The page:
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Aggregating Labour Supply And Feedback Effects In Microsimulation


  • John Creedy
  • Alan Duncan


This paper extends behavioural microsimulation modelling so that third round effects of a policy change can be simulated. The first round effects relate to fixed hours of work, while second round effects allow for changes in desired hours of work at unchanged wages. These allow for endogenous changes to the distribution of wage rates resulting from the labour supply responses to tax changes. This is achieved using the concept of an aggregate 'supply response schedule', which identifies the extent to which average labour supply responds to a proportional change in wage rates. The third round effect is obtained after re-running a microsimulation model with a suitable modification to individuals' wage rates. The method is illustrated using the MITTS behavioural microsimulation model.

Suggested Citation

  • John Creedy & Alan Duncan, 2001. "Aggregating Labour Supply And Feedback Effects In Microsimulation," Department of Economics - Working Papers Series 823, The University of Melbourne.
  • Handle: RePEc:mlb:wpaper:823 Note: This paper has now been published in: Creedy, J. and Duncan, A. (2005) Aggregating Labour Supply and Feedback Effects in Microsimulation, Australian Journal of Labour Economics, 8, no.3, pp. 277-290.

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    References listed on IDEAS

    1. Ashenfelter, Orley, 1980. "Unemployment as Disequilibrium in a Model of Aggregate Labor Supply," Econometrica, Econometric Society, vol. 48(3), pages 547-564, April.
    2. Keane, Michael & Moffitt, Robert, 1998. "A Structural Model of Multiple Welfare Program Participation and Labor Supply," International Economic Review, Department of Economics, University of Pennsylvania and Osaka University Institute of Social and Economic Research Association, vol. 39(3), pages 553-589, August.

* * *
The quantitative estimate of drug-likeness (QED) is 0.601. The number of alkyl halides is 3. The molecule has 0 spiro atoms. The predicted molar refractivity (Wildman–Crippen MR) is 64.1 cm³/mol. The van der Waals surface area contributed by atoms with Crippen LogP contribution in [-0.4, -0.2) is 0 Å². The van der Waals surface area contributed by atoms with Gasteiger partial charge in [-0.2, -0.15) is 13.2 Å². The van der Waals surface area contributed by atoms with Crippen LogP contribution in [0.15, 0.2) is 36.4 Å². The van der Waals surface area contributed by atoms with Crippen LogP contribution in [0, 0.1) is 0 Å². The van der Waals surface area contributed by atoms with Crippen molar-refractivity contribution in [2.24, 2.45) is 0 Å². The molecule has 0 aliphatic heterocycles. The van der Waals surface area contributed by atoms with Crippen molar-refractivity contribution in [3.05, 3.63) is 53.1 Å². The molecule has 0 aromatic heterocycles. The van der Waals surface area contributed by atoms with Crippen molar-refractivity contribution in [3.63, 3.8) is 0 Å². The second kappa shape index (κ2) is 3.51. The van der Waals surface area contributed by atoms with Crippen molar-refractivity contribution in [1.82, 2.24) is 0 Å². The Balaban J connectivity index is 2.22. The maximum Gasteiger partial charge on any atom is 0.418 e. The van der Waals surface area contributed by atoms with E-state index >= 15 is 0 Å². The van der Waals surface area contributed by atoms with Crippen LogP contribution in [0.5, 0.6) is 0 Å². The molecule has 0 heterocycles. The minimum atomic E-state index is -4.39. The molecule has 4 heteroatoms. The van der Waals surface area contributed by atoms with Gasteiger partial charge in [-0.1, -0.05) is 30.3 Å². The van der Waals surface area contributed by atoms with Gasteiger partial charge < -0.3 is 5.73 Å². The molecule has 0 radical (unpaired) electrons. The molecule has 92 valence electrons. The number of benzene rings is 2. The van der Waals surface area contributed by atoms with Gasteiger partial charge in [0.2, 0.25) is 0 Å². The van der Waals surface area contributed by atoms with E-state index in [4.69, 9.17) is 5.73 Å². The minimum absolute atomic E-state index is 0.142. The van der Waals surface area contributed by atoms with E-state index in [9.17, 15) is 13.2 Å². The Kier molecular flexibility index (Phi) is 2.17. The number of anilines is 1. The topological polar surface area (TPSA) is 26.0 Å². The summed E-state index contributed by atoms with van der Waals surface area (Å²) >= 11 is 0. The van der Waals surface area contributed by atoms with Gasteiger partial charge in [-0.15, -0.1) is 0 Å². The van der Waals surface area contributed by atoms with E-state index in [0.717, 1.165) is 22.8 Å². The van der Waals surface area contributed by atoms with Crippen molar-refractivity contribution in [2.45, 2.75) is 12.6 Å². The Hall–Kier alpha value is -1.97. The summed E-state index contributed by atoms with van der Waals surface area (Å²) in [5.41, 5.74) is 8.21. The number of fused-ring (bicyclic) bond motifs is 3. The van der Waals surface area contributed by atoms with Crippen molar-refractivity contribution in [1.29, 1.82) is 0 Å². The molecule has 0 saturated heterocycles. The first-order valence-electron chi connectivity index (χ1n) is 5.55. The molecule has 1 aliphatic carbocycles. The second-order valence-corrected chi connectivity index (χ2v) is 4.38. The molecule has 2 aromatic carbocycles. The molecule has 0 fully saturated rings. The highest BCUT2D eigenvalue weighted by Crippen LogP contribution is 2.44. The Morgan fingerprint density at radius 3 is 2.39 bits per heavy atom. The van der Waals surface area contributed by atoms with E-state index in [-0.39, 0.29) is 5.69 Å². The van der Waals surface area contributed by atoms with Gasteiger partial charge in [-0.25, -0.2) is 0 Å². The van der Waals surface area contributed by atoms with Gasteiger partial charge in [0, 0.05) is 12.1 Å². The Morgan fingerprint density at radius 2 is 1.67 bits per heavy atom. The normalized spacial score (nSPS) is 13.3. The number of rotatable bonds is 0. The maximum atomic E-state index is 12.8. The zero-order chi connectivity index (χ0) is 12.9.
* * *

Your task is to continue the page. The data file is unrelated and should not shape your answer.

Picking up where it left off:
3. Andrew Dilnot & Alan Duncan, 1992. "Lone mothers, family credit and paid work," Fiscal Studies, Institute for Fiscal Studies, vol. 13(1), pages 1-21, February.
    4. Kennan, John, 1988. "An Econometric Analysis of Fluctuations in Aggregate Labor Supply and Demand," Econometrica, Econometric Society, vol. 56(2), pages 317-333, March.
    5. John Creedy & Alan S. Duncan & Mark Harris & Rosanna Scutella, 2002. "Microsimulation Modelling of Taxation and the Labour Market," Books, Edward Elgar Publishing, number 2796.
    6. John Muellbauer, 1981. "Linear Aggregation in Neoclassical Labour Supply," Review of Economic Studies, Oxford University Press, vol. 48(1), pages 21-36.
    7. Heckman, James J, 1993. "What Has Been Learned about Labor Supply in the Past Twenty Years?," American Economic Review, American Economic Association, vol. 83(2), pages 116-121, May.
    8. Altonji, Joseph G, 1986. "Intertemporal Substitution in Labor Supply: Evidence from Micro Data," Journal of Political Economy, University of Chicago Press, vol. 94(3), pages 176-215, June.
    9. Creedy, John & Duncan, Alan, 2002. " Behavioural Microsimulation with Labour Supply Responses," Journal of Economic Surveys, Wiley Blackwell, vol. 16(1), pages 1-39, February.
    10. Bergmann, Barbara R, 1990. "Micro-to-Macro Simulation: A Primer with a Labor Market Example," Journal of Economic Perspectives, American Economic Association, vol. 4(1), pages 99-116, Winter.
    11. Alogoskoufis, George S, 1987. "On Intertemporal Substitution and Aggregate Labor Supply," Journal of Political Economy, University of Chicago Press, vol. 95(5), pages 938-960, October.
    12. Lucas, Robert E, Jr & Rapping, Leonard A, 1969. "Real Wages, Employment, and Inflation," Journal of Political Economy, University of Chicago Press, vol. 77(5), pages 721-754, Sept./Oct.
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    More about this item

    JEL classification:

    • J22 - Labor and Demographic Economics - - Demand and Supply of Labor - - - Time Allocation and Labor Supply
    • E17 - Macroeconomics and Monetary Economics - - General Aggregative Models - - - Forecasting and Simulation: Models and Applications


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